"What do you mean?" Bram asked, suddenly sounding more urgent.

"The official records say that the Major was in France and Germany for the entire War. But there are irregularities - some documents we've managed to unearth suggest that he was briefly seconded elsewhere."

"Where?"

"Back to Blighty," the Sergeant said, "And only for a few weeks, mind you. We believe he was attached to the military training camp at Long Benton."

The unexpected use of the place name made Tom jump.

"What? Near Newcastle?" He interjected.

"That's right," Brasham agreed, "Do you know it?"

"I used to live near there," Tom replied, "And I did my basic training in that camp."

"But why would anyone want to hide the fact that they attended a recruitment centre?" Bram asked.

"I don't know," Brasham responded, "But Major Markham's record of conspicuous gallantry only really starts after he returned - we think - from this side trip."

"Perhaps it wasn't the place per se," Tom interrupted, speaking slowly, "Perhaps it was just a convenient location close to where we are now."

Bram and Brasham looked at each other, the realisation forming that Markham had visited a place very close to Lyndesfarne, and then tried to cover up the fact.

"You'll still be looking for the Major, won't you?" The Sergeant asked, beginning to look a little anxious.

"We certainly will," Bram replied, "I dare say you'll be wanting to talk to him, too."

Brasham nodded, then turned and hurried off, calling out that he needed "to make a report to my superiors."

"You seem to be well-known around here," Tom noted, wondering who Brasham's superiors actually were. Was the softly-spoken Sergeant actually an agent of the Watchers, he thought?

He was not allowed the time to think this thought through, as Bram cried out, "Come on, lads!" and set off at a brisk march, hurrying back towards the front entrance where they had dumped the car.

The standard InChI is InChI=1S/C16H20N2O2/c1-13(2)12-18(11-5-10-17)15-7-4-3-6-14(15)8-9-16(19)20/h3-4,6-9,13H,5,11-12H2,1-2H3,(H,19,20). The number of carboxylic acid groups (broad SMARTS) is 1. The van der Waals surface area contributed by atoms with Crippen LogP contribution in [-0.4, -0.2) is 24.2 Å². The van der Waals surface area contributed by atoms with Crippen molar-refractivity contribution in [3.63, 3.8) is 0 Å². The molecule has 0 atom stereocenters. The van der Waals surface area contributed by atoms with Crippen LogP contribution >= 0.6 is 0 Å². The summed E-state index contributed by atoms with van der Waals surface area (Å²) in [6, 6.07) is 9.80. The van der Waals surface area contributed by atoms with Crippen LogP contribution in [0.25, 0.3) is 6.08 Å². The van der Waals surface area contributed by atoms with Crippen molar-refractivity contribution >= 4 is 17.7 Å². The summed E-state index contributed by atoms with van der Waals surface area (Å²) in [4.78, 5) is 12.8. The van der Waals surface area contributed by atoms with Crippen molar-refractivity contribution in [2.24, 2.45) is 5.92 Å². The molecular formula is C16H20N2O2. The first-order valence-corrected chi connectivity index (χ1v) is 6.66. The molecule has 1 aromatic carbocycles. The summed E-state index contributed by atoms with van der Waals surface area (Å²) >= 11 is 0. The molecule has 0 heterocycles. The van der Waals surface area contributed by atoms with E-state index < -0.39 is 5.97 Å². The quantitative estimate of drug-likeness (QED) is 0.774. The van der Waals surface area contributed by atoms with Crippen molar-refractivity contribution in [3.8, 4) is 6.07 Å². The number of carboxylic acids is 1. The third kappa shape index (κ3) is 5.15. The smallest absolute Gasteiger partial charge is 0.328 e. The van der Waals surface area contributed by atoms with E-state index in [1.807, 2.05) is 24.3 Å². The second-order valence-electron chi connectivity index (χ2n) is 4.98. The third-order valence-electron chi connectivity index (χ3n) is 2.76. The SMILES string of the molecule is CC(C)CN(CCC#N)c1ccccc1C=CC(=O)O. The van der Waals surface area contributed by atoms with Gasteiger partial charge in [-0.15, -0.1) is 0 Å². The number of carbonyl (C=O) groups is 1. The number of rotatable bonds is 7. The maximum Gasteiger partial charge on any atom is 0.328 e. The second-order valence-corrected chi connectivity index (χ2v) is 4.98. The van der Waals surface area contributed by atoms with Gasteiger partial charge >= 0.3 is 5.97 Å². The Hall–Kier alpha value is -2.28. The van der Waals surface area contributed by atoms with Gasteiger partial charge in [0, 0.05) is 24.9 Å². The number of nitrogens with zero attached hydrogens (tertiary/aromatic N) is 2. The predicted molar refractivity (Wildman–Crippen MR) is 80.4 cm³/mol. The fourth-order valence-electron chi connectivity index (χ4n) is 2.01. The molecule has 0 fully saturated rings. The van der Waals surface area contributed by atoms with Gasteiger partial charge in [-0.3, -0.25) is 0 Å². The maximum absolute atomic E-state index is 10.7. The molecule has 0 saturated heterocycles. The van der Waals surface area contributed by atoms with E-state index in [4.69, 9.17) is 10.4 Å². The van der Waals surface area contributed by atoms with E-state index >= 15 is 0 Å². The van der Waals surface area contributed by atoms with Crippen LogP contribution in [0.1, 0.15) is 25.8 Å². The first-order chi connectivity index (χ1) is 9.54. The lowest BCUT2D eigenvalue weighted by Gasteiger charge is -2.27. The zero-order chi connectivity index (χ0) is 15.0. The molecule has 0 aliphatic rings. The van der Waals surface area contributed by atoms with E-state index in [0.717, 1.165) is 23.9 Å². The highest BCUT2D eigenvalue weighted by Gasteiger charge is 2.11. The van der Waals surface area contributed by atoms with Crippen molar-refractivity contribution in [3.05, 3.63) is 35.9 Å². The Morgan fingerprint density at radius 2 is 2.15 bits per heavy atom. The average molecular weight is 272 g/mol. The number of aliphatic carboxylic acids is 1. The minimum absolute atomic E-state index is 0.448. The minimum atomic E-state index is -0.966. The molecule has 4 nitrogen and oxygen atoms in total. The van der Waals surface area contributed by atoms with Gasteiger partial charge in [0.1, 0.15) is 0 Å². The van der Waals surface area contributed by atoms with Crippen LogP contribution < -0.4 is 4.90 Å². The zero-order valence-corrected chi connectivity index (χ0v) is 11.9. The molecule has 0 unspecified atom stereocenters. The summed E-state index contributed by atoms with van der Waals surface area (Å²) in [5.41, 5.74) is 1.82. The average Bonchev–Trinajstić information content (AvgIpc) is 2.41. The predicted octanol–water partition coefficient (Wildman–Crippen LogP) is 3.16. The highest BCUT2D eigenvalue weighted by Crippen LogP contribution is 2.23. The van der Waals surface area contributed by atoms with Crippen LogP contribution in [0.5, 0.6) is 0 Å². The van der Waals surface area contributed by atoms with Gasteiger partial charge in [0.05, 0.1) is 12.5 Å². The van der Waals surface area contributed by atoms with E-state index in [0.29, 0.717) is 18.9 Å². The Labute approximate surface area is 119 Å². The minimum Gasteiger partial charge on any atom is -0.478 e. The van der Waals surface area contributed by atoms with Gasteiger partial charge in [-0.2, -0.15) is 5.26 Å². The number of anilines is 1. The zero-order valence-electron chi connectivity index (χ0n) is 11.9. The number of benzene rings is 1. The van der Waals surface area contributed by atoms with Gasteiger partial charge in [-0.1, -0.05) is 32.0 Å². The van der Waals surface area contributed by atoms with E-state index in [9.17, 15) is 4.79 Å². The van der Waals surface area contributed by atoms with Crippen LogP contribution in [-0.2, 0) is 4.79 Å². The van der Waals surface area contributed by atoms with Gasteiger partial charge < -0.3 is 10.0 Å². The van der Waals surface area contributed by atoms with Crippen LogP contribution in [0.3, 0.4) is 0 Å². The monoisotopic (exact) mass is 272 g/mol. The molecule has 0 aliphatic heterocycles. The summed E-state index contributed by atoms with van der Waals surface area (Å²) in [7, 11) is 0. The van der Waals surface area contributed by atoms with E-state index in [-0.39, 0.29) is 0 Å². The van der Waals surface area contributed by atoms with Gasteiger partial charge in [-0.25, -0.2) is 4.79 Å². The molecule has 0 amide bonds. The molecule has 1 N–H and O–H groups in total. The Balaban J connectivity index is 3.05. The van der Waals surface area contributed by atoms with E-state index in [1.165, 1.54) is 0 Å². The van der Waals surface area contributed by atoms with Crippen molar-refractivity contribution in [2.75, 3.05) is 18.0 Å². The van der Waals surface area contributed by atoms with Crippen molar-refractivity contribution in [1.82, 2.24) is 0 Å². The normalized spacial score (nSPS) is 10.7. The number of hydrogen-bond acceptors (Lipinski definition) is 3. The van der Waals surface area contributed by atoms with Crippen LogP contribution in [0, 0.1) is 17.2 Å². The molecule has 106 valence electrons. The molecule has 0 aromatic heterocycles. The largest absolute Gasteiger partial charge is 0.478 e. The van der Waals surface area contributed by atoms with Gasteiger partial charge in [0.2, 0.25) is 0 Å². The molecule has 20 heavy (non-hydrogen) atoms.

"Are we going back to the crossing?" Alistair asked.

"I can't think of anywhere else to go," Bram confirmed angrily, "Arden reported that Markham was headed that way, but we can't be sure he was telling the truth."

Bram, Tom thought, was obviously feeling extremely frustrated.

"This would be so much easier at home," Bram blurted finally, clearly irritated at their lack of progress in locating the errant Major.

"Why's that?" Tom asked, more from a sense of continuing a conversation rather than an expectation of anything useful.

"Oh, I'd use a Locator, of course," Bram replied flippantly.

"And what's that?" Tom enquired, now confused.

Lyndesfarne pendant "They're also called Finders," Bram replied, "It's a magical way of determining the location of the object or person you are looking for. A powerful magic, most often embedded in a ring, brooch or necklace."

Alistair piped up.

"That pendant I dug up last year," he said to Tom, "When we were digging ditches. Do you still have it?"

"Yes, of course. It's in my locker. Why do you ask?

"Because," he said slowly, "I think it might be a Finder, or at least used to be one. And it might just still work."

Bram stopped dead, the other two nearly running into him. He turned to Alistair.

"What makes you think something like that would work in this world?" he demanded.

"Oh, Bram," Tom interjected, "Let's not pretend that it's impossible for magic to work here - whatever the official line is. I've seen the back cover of your notebook, glowing in the dark, sending reports on the War back to your father."

Bram had the good grace to look rather sheepish at this point, but he remained resolutely silent, neither confirming nor denying Tom's suspicions. Tom imagined that the concerted campaign of misinformation and propaganda on this topic over many years would not so easily be reversed.

Alistair, on the other hand, looked irrepressibly smug, as if a fair number of things which he had known about for ages were finally becoming understood by Tom.

"Tom's right," Alistair said to Bram, "And I'll bet that you were using some kind of invisibility magic, a Concealer, when we first chanced upon you out on that moonlit field in Normandy - although why it suddenly stopped working I have no idea."

Staff car at Cliviger Grange "Let's not go into that right now," Bram said, still not quite meeting Alistair's eyes, "So, do you think you have got a working Locator, then?"

"I do," the other man responded, still grinning broadly.

"I'll go and get it," Tom volunteered.

"OK," Bram said, "Meet us by the car. As quick as you can."

"Right."

Tom reversed direction and set off at a run, making his way down the back stairs of the Grange and along the paths to the barracks block. As he ran, he wondered just what magic would work in this world, and how it was decided what was to be permitted. He thought again about the story by the Gunner in the pub - clearly, blatently adding magical sprites to artillery shells must have received some kind of official blessing.